The Room (10/13/17)

Our experience of ordinary waking consciousness may be likened to being in a room – large or small, crowded or not – where various activities are underway: a lively conversation, a piece of music or a play is being performed, an animal is loose, etc. Meditation may be equated with stepping out of this room, where activity of one sort or another is guaranteed to be underway at all times. When we step out of the activity room, we are alone in silence and there is nothing there to captivate our attention. When we are ready to meditate, then, we head for the door that leads out of the room. We do not attempt to make everyone in the room shut up and be still. We do not hunt down and kill the animal that is on the loose. It is enough to exit the room, but first we must know where the door is. Then we must trust that when we exit the room we are not simply going to be annihilated or dissolved into nothingness.

Gradually, we learned that the activity room is not a “place” in the usual sense of a location in the external world, but a topos – or inner space – that exists as a level or type of consciousness. Leaving the room is a pictorial metaphor for shifting to a different topos or level of consciousness that is subtler than the level of the room we have left. Here, silence and “not-doing” are experienced. The meditator learns, in time, that it is possible to bring some of the silence and stillness of the meditative state back into the activity room, but the reverse is not the case. In meditation, we become so small and vaporous that we can slither through the keyhole in the door of the activity room, but nothing within the activity room is small or subtle enough to exit through that keyhole.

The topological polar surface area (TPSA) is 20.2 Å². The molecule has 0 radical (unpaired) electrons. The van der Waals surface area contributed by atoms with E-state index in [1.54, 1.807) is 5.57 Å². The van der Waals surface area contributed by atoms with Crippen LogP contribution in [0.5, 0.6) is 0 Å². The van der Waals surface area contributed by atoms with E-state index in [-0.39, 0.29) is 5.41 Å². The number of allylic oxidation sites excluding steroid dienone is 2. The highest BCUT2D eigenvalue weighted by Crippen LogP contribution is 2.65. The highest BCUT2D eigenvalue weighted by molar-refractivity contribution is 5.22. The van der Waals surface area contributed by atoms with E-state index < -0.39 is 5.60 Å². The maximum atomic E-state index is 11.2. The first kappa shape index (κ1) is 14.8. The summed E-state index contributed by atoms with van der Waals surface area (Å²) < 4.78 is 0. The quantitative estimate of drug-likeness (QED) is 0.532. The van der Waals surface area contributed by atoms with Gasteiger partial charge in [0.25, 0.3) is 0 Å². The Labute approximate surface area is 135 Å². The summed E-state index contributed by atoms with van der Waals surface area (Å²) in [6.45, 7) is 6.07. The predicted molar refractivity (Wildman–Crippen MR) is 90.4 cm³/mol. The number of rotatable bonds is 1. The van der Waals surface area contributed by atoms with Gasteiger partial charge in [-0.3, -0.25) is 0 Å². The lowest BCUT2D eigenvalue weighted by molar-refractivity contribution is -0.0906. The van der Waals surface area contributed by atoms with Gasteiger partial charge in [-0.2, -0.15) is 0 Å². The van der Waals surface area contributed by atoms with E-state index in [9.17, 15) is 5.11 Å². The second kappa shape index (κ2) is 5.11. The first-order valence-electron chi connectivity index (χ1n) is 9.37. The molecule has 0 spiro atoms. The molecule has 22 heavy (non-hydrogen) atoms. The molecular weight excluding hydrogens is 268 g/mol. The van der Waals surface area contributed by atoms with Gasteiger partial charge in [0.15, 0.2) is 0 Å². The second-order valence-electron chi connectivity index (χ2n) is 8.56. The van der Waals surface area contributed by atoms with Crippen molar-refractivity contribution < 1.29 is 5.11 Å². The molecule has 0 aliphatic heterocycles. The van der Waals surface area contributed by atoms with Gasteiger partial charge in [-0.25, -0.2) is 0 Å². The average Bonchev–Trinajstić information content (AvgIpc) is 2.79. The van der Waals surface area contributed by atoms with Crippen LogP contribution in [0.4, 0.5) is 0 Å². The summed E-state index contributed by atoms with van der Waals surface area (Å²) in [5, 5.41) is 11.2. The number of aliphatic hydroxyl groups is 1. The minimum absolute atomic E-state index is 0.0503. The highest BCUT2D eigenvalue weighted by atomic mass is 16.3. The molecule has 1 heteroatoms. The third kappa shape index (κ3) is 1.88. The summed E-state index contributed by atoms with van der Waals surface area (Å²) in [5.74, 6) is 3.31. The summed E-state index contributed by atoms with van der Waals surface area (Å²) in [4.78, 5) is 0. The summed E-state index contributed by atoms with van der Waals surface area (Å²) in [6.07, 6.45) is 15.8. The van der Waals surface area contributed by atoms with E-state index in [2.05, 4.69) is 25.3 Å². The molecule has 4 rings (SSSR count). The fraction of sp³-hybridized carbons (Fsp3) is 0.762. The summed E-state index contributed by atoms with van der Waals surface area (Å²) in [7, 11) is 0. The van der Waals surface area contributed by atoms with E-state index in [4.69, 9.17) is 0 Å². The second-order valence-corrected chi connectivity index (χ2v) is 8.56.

Eventually, the advanced meditator realizes that it is unnecessary to exit the door of the activity room in order to find the silence and the stillness of formless awareness. They permeate the space he is always in. He sees, at last, that there is no door there, no inside or outside of the room. There are only interpenetrating levels of consciousness – each one at a different level of subtlety – all the way from the densest, bulkiest, and most limited to the most rarefied, boundless, and formless. As the center of gravity of his consciousness moves from one level to the next, the mental environment changes accordingly. What appears real and indisputable on one level – say, that of sensory experience – becomes irrelevant and of little significance as our consciousness shifts to the plane of abstract intuitions and archetypal images. Disputes occur when partisans of one level or arena of conscious experience refuse to acknowledge the legitimacy of another level – usually because they have yet to develop the necessary aptitude or subtlety to enter that level. Until then, they regard such unexperienced levels as delusional.